Rota (The Oath)

Essay by Maja Trochimczyk

Rota is the youngest of the famous Polish national songs: it was created in the 20th century. The song’s text was written in 1908 by Maria Konopnicka; the music added two years later by Feliks Nowowiejski.

Konopnicka’s poem was a protest against the Prussian legislation that introduced a gradual expropriation of Polish land owners in the Prussian partition of Poland (remaining under Prussian occupation in 1795-1918).

Na to wszystkich jedne głosy:
Dosyć tej niewoli –
Mamy Racławickie kosy!
Kościuszkę Bóg pozwolił. . .

The final partition took place after the failure of the Kosciuszko Insurrection of 1794 (the Insurrection is depicted here in Juliusz Kossak’s illustration for Dabrowski Mazurka; note the peasants’ costumes and their weapons converted from farming tools, i.e. scythes).

The text expressed the sentiments of the Polish farmers in the Prussian – occupied part of Poland who were forced off their land: “We shall not leave the land of our forebears” they sang in resistance.

Rota was inspired by the events taking place in the Wielkopolska province marked by protests and acts of the peasants’ passive resistance (they were not allowed to build houses so some lived in 19th-century versions of “mobile homes”). The song was first published in the Cracow paper “Leader” (1908 – Kraków, the capital of Galicia, was in the Austrian partition where Poles enjoyed more autonomy).


The strongly anti-German poem soon became very popular throughout the country; the way to this widespread popularity was paved by its elevated role during the celebrations of the 500th anniversary of the Battle of Grunwald (1410-1910).

In January 1910 Feliks Nowowiejski wrote the music to the Konopnicka’s poem and on July 15, when the Grunwald Monument in Kraków (capital of Galicia, Austrian partition of Poland enjoying more autonomy than the other two parts of the divided country) was unveiled, choirs from all over Poland, conducted by the composer, performed the song for the first time. For this occasion the song was entitled Grunwald; in print it appeared as Signal. It is important to note, though, that the version of Rota heard during the Grunwald celebrations is not the same as the one known today. The composer changed the melody and some chords in the accompaniments before publishing a new version, which is being used until the present time.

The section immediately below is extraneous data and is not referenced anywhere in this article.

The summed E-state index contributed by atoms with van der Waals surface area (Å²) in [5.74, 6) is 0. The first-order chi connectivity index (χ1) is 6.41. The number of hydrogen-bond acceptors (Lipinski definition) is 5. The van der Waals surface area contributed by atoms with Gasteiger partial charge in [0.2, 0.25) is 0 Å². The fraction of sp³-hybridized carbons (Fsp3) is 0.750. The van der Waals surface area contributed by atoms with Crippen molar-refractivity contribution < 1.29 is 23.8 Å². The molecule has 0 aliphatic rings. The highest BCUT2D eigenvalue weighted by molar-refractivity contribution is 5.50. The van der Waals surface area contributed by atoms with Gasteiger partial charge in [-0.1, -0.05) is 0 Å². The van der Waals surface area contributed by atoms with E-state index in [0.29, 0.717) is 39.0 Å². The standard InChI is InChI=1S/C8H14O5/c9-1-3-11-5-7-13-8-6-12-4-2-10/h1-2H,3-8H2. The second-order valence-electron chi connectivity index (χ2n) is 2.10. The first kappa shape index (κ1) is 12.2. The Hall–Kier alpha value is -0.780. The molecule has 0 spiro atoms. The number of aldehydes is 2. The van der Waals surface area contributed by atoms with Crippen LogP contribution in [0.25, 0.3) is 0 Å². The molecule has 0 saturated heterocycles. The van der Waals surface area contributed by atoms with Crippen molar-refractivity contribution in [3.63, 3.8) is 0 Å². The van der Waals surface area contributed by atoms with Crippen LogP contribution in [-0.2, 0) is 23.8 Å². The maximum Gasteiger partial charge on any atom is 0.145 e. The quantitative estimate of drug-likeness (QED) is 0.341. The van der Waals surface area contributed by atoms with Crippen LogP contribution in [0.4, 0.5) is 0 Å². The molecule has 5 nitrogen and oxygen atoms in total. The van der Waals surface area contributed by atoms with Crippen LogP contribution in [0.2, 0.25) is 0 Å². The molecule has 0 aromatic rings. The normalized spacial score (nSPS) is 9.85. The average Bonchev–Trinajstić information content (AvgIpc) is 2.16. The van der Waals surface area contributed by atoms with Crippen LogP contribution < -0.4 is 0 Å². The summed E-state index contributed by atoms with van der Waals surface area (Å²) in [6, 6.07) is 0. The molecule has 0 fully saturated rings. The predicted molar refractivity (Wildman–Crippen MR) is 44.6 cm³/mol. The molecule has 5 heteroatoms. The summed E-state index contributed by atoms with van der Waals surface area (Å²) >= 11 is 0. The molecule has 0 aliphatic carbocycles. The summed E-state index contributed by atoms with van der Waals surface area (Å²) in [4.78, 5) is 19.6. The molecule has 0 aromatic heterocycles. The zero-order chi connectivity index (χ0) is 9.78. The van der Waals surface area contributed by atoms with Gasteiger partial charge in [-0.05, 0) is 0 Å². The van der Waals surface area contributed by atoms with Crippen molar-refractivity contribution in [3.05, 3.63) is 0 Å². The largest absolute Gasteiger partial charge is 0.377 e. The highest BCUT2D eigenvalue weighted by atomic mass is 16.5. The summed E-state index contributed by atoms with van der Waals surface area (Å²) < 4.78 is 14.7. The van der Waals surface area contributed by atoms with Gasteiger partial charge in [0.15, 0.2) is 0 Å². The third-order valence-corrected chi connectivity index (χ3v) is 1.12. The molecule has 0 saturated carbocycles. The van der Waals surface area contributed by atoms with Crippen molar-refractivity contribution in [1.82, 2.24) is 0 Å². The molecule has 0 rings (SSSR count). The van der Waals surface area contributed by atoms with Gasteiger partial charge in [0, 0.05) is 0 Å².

Text Fragment

Nie rzucim ziemi skad nasz rod!
Nie damy pogrzesc mowy!
Polski my narod, polski lud,
Krolewski szczep Piastowy,
nie damy by nas gnebil wrog
Tak nam dopomoz Bog!, Tak nam dopomoz Bog!
Nie bedzie Niemiec plul nam w twarz,
Ni dzieci nam germanil,
Orezny stanie hufiec nasz,
Lud bedzie nam hetmanil,
Pojdziem, gdy zagrzmi zloty rog –
Tak nam dopomoz Bog! Tak nam dopomoz Bog!
We shall not abandon the land of our ancestors!
We shall not allow to bury our language!
We are the Polish nation, the Polish folk,
We are the royal descendants of Piast,
We shall not allow the enemy to opress us,
So help us God! So help us God!
Germans will not spit in our faces,
they will not germanize our children,
our troops will stand with weapons,
the peasants will be our leaders,
We shall go when the golden horn will sound –
So help us God! So help us God!


Sources of Material

  • This entry is based on Maja Trochimczyk’s essay “Sacred versus Secular: The Convoluted History of Polish Anthems,” in After Chopin: Essays in Polish Music, ed. Maja Trochimczyk, vol. 6 of Polish Music History Series (Los Angeles: Friends of Polish Music at USC, 2000).
  • The recording is from Boze, cos Polske CD, performed by State Folk Dance Group Mazowsze, issued by Polskie Nagrania, ECD 034.
  • The score included above is from Treasured Polish Songs with English Translations, ed. Josepha K.Contoski (Minneapolis: Polanie Publishing Co., 1953).
  • The photos and 19th-century postcards of symbolic imagery and Polish emblems are from Maja Trochimczyk Collection.